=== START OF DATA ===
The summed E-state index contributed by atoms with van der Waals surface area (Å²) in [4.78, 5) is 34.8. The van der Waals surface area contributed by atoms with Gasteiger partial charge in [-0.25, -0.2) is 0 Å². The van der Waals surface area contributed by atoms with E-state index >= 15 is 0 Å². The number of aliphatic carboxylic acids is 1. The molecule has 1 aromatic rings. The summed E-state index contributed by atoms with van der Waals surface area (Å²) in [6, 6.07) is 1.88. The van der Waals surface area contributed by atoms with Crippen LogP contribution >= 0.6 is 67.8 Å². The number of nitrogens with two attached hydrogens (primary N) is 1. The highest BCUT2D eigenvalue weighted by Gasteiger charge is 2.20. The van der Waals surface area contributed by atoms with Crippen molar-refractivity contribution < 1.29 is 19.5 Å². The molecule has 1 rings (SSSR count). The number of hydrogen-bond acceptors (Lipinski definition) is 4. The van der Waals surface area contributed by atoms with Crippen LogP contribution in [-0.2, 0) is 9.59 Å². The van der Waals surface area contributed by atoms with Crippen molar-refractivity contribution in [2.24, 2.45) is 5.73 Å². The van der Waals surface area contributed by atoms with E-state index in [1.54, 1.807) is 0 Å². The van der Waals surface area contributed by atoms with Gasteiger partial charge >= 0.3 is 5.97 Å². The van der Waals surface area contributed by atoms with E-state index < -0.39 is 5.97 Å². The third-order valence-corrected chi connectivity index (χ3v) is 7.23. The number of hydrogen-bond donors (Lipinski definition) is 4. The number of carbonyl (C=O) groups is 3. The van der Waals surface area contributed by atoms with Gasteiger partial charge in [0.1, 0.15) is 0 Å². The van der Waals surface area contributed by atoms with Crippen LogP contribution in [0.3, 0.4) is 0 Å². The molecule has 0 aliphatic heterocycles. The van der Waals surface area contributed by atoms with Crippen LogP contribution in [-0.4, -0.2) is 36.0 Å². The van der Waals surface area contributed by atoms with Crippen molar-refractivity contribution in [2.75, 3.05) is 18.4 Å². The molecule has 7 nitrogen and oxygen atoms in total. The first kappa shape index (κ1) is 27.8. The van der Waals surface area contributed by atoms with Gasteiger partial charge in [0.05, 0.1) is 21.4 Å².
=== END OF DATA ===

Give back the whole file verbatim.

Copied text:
The summed E-state index contributed by atoms with van der Waals surface area (Å²) in [4.78, 5) is 34.8. The van der Waals surface area contributed by atoms with Gasteiger partial charge in [-0.25, -0.2) is 0 Å². The van der Waals surface area contributed by atoms with E-state index >= 15 is 0 Å². The number of aliphatic carboxylic acids is 1. The molecule has 1 aromatic rings. The summed E-state index contributed by atoms with van der Waals surface area (Å²) in [6, 6.07) is 1.88. The van der Waals surface area contributed by atoms with Crippen LogP contribution >= 0.6 is 67.8 Å². The number of nitrogens with two attached hydrogens (primary N) is 1. The highest BCUT2D eigenvalue weighted by Gasteiger charge is 2.20. The van der Waals surface area contributed by atoms with Crippen molar-refractivity contribution < 1.29 is 19.5 Å². The molecule has 1 rings (SSSR count). The number of hydrogen-bond acceptors (Lipinski definition) is 4. The van der Waals surface area contributed by atoms with Crippen LogP contribution in [-0.2, 0) is 9.59 Å². The van der Waals surface area contributed by atoms with Crippen molar-refractivity contribution in [2.24, 2.45) is 5.73 Å². The van der Waals surface area contributed by atoms with E-state index in [1.54, 1.807) is 0 Å². The van der Waals surface area contributed by atoms with Gasteiger partial charge >= 0.3 is 5.97 Å². The van der Waals surface area contributed by atoms with E-state index < -0.39 is 5.97 Å². The third-order valence-corrected chi connectivity index (χ3v) is 7.23. The number of hydrogen-bond donors (Lipinski definition) is 4. The number of carbonyl (C=O) groups is 3. The van der Waals surface area contributed by atoms with Gasteiger partial charge in [0.1, 0.15) is 0 Å². The van der Waals surface area contributed by atoms with Crippen LogP contribution in [0.3, 0.4) is 0 Å². The molecule has 0 aliphatic heterocycles. The van der Waals surface area contributed by atoms with Crippen LogP contribution in [-0.4, -0.2) is 36.0 Å². The van der Waals surface area contributed by atoms with Crippen molar-refractivity contribution in [2.75, 3.05) is 18.4 Å². The molecule has 7 nitrogen and oxygen atoms in total. The first kappa shape index (κ1) is 27.8. The van der Waals surface area contributed by atoms with Gasteiger partial charge in [0.05, 0.1) is 21.4 Å².